For many of you Blender users out there, you'll likely recognize the guy in the video below. Andrew Price (Blender Guru) hosted a very inspirational talk at Blender Conference 2016 in which he covered what he calls The 7 Habits of Highly Effective Artists, and how they applied to his own journey as he learned to draw and paint. It's a fascinating and motivational video for anyone interested in the process of improving their artistic skills in any medium - highly recommended!
Greetings! Today I want to share an article I stumbled upon from "Mr. Black" at MotionScience.tv, that is a perfect fit for what I'm trying to accomplish with MotionApprentice. I want to push myself, and push you to keep learning. Keep improving and perfecting your craft. Let your passion for design and animation drive you to being the absolute best artist you can be.
The article is titled HOW TO BE A BETTER MOTION DESIGNER: THE STORY OF MR. BLACK. In the article, Mr. Black talks about his own path, the dangers of complacency and becoming too comfortable, and how one should never stop learning.
Hop on over and check out the article. It's a good read!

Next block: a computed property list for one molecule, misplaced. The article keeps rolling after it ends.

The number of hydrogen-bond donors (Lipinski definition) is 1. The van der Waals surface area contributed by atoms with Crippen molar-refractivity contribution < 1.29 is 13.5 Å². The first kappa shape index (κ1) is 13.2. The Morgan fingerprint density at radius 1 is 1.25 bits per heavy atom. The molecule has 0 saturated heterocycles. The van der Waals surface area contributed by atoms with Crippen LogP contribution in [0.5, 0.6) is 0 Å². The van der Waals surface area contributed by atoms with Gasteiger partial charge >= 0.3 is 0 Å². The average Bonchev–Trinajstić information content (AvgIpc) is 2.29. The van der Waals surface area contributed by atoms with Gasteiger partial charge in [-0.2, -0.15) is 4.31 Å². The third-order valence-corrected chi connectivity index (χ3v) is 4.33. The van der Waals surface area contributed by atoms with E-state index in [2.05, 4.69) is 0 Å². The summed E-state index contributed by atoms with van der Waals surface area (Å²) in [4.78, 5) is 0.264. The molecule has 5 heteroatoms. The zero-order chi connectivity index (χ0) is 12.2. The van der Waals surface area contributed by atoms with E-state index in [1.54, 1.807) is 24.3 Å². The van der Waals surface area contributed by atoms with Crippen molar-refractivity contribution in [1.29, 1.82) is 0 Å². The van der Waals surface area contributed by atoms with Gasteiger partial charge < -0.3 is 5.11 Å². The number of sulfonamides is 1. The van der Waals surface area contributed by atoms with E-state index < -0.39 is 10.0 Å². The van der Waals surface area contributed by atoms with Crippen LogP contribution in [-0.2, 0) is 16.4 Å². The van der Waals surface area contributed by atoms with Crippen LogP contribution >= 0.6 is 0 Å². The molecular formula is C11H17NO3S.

One of the best ways to improve your skills in any creative field is to study the work of others. Find some killer piece of animation, and then go over it with a fine-tooth comb. Tear it apart, find out what makes it work. Try and decipher what techniques were used to create it.
With that in mind, I want to share a Youtube channel today called Onion Skin. On his channel, which is dedicated to the topic of animation, Colin has a series of videos called "Read Between the Frames" in which he examines animated sequences on a frame-by-frame basis, and figures out how they were put together. My favorite example of this (from my favorite animated show Rick & Morty) is embedded below. Check it out, and then check out the rest of what Onion Skin has to offer!
Today I wanted to share more wise words from the one and only William "Proton" Vaughan. In this article posted over at Pixel Fondue, William talks about how, as digital artists, we tend to get too caught up and focused on the tools we are using, rather than actually using those tools to create art. This is an attitude that I have found runs particularly rampant in the 3D community, and I have to admit that I have even fallen victim to the "grass is greener" distraction when Software X releases a new feature that I wish my software of choice had. Sometimes you have to learn to forget about those limitations and just get back to creating. Anyway, check out William's post below!
...too many people wait for the tools to develop to a point that it makes their job easy.Read More
I hire freelance designers and animators all the time, and I don’t think I’ve ever asked if they went to college...Read More